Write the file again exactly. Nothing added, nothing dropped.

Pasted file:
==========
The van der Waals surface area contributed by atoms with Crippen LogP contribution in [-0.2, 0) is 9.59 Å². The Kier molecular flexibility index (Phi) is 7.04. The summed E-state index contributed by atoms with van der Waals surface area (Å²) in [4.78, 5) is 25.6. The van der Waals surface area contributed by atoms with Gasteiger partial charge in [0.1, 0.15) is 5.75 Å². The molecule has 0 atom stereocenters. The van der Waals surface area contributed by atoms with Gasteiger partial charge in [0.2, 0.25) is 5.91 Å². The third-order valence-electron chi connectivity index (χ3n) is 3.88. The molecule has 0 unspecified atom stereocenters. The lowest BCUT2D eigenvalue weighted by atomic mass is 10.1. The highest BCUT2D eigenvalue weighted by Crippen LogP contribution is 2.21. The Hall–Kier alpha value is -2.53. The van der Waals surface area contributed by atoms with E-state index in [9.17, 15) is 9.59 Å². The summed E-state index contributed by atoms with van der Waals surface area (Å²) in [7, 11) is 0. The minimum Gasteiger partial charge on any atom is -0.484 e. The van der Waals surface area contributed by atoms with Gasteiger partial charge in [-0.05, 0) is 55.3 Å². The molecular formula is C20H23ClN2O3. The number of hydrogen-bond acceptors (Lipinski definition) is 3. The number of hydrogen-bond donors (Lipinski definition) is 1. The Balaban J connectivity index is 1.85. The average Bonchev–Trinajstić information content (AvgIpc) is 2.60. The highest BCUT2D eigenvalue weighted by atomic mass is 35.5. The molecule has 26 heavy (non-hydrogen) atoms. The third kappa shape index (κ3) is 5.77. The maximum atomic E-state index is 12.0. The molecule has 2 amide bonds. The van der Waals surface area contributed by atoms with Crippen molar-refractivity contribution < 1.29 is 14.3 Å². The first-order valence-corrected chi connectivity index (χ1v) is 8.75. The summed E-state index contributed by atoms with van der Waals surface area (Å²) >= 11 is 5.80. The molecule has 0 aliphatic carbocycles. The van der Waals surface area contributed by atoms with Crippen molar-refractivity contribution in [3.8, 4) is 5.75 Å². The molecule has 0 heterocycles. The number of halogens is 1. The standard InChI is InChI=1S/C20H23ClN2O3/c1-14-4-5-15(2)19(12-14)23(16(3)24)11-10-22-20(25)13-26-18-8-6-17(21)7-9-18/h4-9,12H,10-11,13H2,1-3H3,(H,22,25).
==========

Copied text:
The van der Waals surface area contributed by atoms with Crippen LogP contribution in [-0.2, 0) is 9.59 Å². The Kier molecular flexibility index (Phi) is 7.04. The summed E-state index contributed by atoms with van der Waals surface area (Å²) in [4.78, 5) is 25.6. The van der Waals surface area contributed by atoms with Gasteiger partial charge in [0.1, 0.15) is 5.75 Å². The molecule has 0 atom stereocenters. The van der Waals surface area contributed by atoms with Gasteiger partial charge in [0.2, 0.25) is 5.91 Å². The third-order valence-electron chi connectivity index (χ3n) is 3.88. The molecule has 0 unspecified atom stereocenters. The lowest BCUT2D eigenvalue weighted by atomic mass is 10.1. The highest BCUT2D eigenvalue weighted by Crippen LogP contribution is 2.21. The Hall–Kier alpha value is -2.53. The van der Waals surface area contributed by atoms with E-state index in [9.17, 15) is 9.59 Å². The summed E-state index contributed by atoms with van der Waals surface area (Å²) in [7, 11) is 0. The minimum Gasteiger partial charge on any atom is -0.484 e. The van der Waals surface area contributed by atoms with Gasteiger partial charge in [-0.05, 0) is 55.3 Å². The molecular formula is C20H23ClN2O3. The number of hydrogen-bond acceptors (Lipinski definition) is 3. The number of hydrogen-bond donors (Lipinski definition) is 1. The Balaban J connectivity index is 1.85. The average Bonchev–Trinajstić information content (AvgIpc) is 2.60. The highest BCUT2D eigenvalue weighted by atomic mass is 35.5. The molecule has 26 heavy (non-hydrogen) atoms. The third kappa shape index (κ3) is 5.77. The maximum atomic E-state index is 12.0. The molecule has 2 amide bonds. The van der Waals surface area contributed by atoms with Crippen molar-refractivity contribution < 1.29 is 14.3 Å². The first-order valence-corrected chi connectivity index (χ1v) is 8.75. The summed E-state index contributed by atoms with van der Waals surface area (Å²) >= 11 is 5.80. The molecule has 0 aliphatic carbocycles. The van der Waals surface area contributed by atoms with Crippen molar-refractivity contribution in [3.8, 4) is 5.75 Å². The molecule has 0 heterocycles. The number of halogens is 1. The standard InChI is InChI=1S/C20H23ClN2O3/c1-14-4-5-15(2)19(12-14)23(16(3)24)11-10-22-20(25)13-26-18-8-6-17(21)7-9-18/h4-9,12H,10-11,13H2,1-3H3,(H,22,25).